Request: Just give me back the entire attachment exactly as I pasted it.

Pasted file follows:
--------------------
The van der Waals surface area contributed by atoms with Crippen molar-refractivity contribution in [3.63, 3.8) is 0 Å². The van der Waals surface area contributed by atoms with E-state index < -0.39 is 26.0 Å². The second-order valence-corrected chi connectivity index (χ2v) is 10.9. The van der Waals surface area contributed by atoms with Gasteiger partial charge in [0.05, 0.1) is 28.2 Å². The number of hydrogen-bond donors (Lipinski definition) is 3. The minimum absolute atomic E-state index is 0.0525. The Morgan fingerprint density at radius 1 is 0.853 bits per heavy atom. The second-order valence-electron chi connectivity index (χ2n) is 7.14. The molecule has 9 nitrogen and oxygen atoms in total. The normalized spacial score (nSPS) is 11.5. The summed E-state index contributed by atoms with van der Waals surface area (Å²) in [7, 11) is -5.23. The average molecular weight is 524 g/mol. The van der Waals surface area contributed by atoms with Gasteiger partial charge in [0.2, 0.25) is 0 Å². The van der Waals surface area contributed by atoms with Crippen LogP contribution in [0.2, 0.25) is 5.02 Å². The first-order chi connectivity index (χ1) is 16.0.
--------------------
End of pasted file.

The van der Waals surface area contributed by atoms with Crippen molar-refractivity contribution in [3.63, 3.8) is 0 Å². The van der Waals surface area contributed by atoms with E-state index < -0.39 is 26.0 Å². The second-order valence-corrected chi connectivity index (χ2v) is 10.9. The van der Waals surface area contributed by atoms with Gasteiger partial charge in [0.05, 0.1) is 28.2 Å². The number of hydrogen-bond donors (Lipinski definition) is 3. The minimum absolute atomic E-state index is 0.0525. The Morgan fingerprint density at radius 1 is 0.853 bits per heavy atom. The second-order valence-electron chi connectivity index (χ2n) is 7.14. The molecule has 9 nitrogen and oxygen atoms in total. The normalized spacial score (nSPS) is 11.5. The summed E-state index contributed by atoms with van der Waals surface area (Å²) in [7, 11) is -5.23. The average molecular weight is 524 g/mol. The van der Waals surface area contributed by atoms with Gasteiger partial charge in [0.2, 0.25) is 0 Å². The van der Waals surface area contributed by atoms with Crippen LogP contribution in [0.2, 0.25) is 5.02 Å². The first-order chi connectivity index (χ1) is 16.0.